The very first time that I met Mr. Yoshino in July 2014, half a year before I moved to Japan, he was on stage with Shook at a conference talking about their role as manager and direct report. He made the following statement about his purpose as a manager:
“My aim was to develop John [or whomever was reporting to him] by giving him a mission or target, and supporting him while he figured out how to reach the target. And as I was developing John, I was aware that I was developing myself as well.”
Without knowing it, Mr. Yoshino was describing what we now call “Toyota Kata.”
Mr. Yoshino was a katalyst for John Shook’s learning.
As he developed John, he was developing himself as well.
And this amplified a Chain of Learning through the company, through Mr. Yoshino’s actions, through Shook’s writing and teaching around the world, and through me and Mr. Yoshino to you here and in our book Learning to Lead, Leading to Learn.
The Fundamentals of Kata
Isao Yoshino might not know what “Toyota Kata” is, but he fundamentally practices the same routine in every interaction to support others to solve problems and think more deeply.
Toyota Kata is the invisible pattern of leader as a coach that Rother put words to.
It is implicit in how people are taught to solve problems and how to act in the organization.
This was how Mr. Yoshino learned to lead, and then lead to learn: by setting direction with a challenge or target, providing support through coaching and teaching, and developing himself to become a better leader at the same time.
Creating a Chain of Learning
By being Katalysts, we create a “Chain of Learning” where we each amplify our impact, and our people’s impact, and thereby our organization’s impact, by increasing the ability for people to think and solve problems.
I like to call this the connection of the 7 Cs of leadership. When we lead with curiosity, caring, and courage, we help create (and amplify) capability, confidence, clarity, and creativity in those around this.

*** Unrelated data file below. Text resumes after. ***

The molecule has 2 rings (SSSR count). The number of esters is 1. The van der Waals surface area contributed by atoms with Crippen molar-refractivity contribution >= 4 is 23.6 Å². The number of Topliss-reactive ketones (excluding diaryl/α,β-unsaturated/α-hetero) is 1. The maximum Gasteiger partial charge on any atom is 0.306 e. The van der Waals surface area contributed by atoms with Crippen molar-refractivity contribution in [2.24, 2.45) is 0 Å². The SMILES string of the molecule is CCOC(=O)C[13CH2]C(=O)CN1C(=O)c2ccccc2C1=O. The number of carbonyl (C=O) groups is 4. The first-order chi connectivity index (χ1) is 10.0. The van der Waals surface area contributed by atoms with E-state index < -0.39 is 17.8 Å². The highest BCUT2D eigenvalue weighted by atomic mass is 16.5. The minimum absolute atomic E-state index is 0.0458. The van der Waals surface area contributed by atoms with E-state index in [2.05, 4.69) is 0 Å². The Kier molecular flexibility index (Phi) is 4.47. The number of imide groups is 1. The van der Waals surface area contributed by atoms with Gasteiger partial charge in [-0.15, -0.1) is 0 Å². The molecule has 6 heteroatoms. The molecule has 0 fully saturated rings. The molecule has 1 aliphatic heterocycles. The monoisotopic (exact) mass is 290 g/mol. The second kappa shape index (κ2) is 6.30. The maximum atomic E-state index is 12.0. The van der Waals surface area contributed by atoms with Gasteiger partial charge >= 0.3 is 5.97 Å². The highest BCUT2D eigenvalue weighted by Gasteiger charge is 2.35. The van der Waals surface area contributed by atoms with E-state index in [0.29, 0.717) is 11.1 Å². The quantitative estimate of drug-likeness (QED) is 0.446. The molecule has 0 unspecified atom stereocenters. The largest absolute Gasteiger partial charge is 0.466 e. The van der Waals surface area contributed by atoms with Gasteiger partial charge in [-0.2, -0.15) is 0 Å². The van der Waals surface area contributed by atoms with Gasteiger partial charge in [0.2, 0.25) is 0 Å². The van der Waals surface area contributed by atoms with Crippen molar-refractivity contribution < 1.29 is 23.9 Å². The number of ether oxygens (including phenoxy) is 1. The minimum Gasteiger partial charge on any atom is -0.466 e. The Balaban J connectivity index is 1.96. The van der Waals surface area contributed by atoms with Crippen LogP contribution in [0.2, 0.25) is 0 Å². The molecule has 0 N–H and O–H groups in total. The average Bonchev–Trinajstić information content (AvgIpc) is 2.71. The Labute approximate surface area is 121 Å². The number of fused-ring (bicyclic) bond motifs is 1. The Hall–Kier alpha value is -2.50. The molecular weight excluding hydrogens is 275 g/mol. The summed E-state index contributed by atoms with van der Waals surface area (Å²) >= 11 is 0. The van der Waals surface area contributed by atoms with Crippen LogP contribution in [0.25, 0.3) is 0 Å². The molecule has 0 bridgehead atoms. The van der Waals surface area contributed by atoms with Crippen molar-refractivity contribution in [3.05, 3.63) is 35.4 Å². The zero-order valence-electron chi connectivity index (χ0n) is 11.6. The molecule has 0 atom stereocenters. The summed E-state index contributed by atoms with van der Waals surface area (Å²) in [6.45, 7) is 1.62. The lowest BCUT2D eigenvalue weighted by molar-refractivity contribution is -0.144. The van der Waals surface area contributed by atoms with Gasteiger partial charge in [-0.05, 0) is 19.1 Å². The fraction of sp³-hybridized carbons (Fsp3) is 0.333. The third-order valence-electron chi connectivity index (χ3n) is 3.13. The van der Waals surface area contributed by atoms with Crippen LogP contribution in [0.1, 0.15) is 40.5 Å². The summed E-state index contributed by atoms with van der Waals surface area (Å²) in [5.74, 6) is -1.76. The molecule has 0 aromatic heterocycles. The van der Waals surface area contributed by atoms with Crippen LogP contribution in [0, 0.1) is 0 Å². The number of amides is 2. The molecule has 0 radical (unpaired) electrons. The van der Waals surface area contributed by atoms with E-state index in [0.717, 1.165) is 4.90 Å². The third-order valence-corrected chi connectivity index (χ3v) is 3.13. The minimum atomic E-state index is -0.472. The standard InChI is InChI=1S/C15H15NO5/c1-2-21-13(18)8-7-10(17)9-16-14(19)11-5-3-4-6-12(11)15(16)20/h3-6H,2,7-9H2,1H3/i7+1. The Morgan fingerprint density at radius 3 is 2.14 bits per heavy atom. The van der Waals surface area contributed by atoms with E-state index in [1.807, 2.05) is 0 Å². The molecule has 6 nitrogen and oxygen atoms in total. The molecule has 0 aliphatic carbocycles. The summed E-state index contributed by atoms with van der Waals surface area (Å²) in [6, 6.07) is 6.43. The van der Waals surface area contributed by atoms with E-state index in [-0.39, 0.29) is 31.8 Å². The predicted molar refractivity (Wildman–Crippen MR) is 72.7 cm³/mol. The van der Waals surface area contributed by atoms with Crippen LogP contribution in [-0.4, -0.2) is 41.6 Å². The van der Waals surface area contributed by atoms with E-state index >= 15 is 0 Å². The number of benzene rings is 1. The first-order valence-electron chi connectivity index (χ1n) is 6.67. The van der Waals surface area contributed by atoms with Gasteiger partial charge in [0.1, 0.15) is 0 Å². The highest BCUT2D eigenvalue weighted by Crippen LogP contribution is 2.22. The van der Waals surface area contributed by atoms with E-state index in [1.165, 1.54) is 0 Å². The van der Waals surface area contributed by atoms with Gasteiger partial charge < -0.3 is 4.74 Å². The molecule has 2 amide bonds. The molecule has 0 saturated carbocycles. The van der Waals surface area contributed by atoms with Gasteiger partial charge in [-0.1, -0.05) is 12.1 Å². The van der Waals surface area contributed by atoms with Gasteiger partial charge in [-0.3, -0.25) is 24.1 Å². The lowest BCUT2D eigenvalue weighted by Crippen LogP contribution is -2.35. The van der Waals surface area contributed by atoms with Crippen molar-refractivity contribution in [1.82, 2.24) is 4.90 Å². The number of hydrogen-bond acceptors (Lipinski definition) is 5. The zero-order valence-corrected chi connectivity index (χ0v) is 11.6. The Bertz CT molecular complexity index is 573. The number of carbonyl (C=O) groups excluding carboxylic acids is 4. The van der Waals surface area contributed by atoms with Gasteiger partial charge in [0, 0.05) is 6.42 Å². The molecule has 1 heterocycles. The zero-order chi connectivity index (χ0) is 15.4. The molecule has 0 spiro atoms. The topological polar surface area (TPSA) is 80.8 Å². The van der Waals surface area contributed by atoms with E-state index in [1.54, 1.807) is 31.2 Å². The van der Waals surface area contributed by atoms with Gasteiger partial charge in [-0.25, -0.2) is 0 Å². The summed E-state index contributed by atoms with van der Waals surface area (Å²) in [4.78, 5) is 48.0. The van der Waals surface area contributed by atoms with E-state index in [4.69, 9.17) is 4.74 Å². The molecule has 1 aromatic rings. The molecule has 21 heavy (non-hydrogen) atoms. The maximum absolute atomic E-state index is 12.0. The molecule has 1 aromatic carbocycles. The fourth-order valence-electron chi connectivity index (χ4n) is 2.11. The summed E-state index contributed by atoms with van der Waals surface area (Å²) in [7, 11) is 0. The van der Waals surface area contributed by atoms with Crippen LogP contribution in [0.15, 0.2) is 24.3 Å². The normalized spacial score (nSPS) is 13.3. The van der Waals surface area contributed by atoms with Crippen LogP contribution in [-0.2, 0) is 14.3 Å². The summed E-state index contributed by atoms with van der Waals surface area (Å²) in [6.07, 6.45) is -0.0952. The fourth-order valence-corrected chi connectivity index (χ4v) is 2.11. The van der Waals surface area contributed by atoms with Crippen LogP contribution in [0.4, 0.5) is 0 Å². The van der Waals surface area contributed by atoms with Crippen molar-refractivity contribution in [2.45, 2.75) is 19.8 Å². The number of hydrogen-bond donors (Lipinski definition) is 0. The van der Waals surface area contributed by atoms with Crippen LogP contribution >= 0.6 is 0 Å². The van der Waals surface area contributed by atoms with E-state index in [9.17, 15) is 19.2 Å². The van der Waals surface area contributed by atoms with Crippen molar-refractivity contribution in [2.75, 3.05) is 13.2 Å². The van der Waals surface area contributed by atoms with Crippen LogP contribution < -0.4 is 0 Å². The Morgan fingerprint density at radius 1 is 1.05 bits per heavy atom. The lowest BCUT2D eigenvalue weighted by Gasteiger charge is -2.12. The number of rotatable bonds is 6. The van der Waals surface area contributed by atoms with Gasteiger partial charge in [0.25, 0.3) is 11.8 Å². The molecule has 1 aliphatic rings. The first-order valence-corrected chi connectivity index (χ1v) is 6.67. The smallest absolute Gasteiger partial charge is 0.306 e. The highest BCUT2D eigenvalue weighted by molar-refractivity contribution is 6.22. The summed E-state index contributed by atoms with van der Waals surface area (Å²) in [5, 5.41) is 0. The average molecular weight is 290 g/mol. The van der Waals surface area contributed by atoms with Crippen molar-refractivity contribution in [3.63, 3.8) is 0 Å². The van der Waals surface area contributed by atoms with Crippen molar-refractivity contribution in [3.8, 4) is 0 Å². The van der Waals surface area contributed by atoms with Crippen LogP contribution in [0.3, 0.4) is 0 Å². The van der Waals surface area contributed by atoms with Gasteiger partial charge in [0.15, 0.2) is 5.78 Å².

As I like to say when it comes to people, 1+1= MUCH MORE THAN 2.
The sum of us working together is greater than our individual impact.
When we create a learning environment we build confidence and capability in all the people in our sphere of influence.
For more ways to learn about being a Katalyst, take a look at some of these learning opportunities.
- Chain of Learning self-paced workshop – Immerse yourself in the stories of Toyota’s people-centered learning culture in this 90-minute learning experience with Katie Anderson and Isao Yoshino, and discover how you can become a Katalyst for learning in your organization. Plus get access to 30-minutes of Q&A discussion with Katie and Mr. Yoshino.
- Break the Telling Habit self-paced workshop – Discover and practice how to use powerful and intentional questions to unlock innovation and amplify engagement in this self-paced 2-hour workshop, including resources and frameworks for your practice.
- Download the free “3 Tips to Break the Telling Habit” Guide – learn how to ask questions more effectively to help others solve more problems by downloading this free guide.
- Check out these earlier articles:
Just last week I was thrilled to attend – and present at – my first in-person conference in over 2.5 years. I was at the KataCon 8, held on Jekyll Island, hosted by Lean Frontiers! I was invited to keynote and teach a workshop about how we accelerate scientific thinking and improvement in organizations.
Yet, most importantly to me, I had the chance to meet with many colleagues I’ve befriended and interacted with only remotely over the past two years.
Here are just a few highlights of the event – check out my Twitter feed for more real-time posts.
— Tracy Defoe (@TracyDefoe) March 17, 2022
Signing my books for learning leaders at #katacon8! “Learning to Lead, Leading to Learn” and the companion workbook. If you haven’t gotten your copy yet, you can pick them both up on Amazon at sites around the world. https://t.co/MWwnH9io5W pic.twitter.com/roKXqBOpCE
— Katie Anderson (@kbjanderson) March 17, 2022
— Katie Anderson (@kbjanderson) March 17, 2022
— Katie Anderson (@kbjanderson) March 18, 2022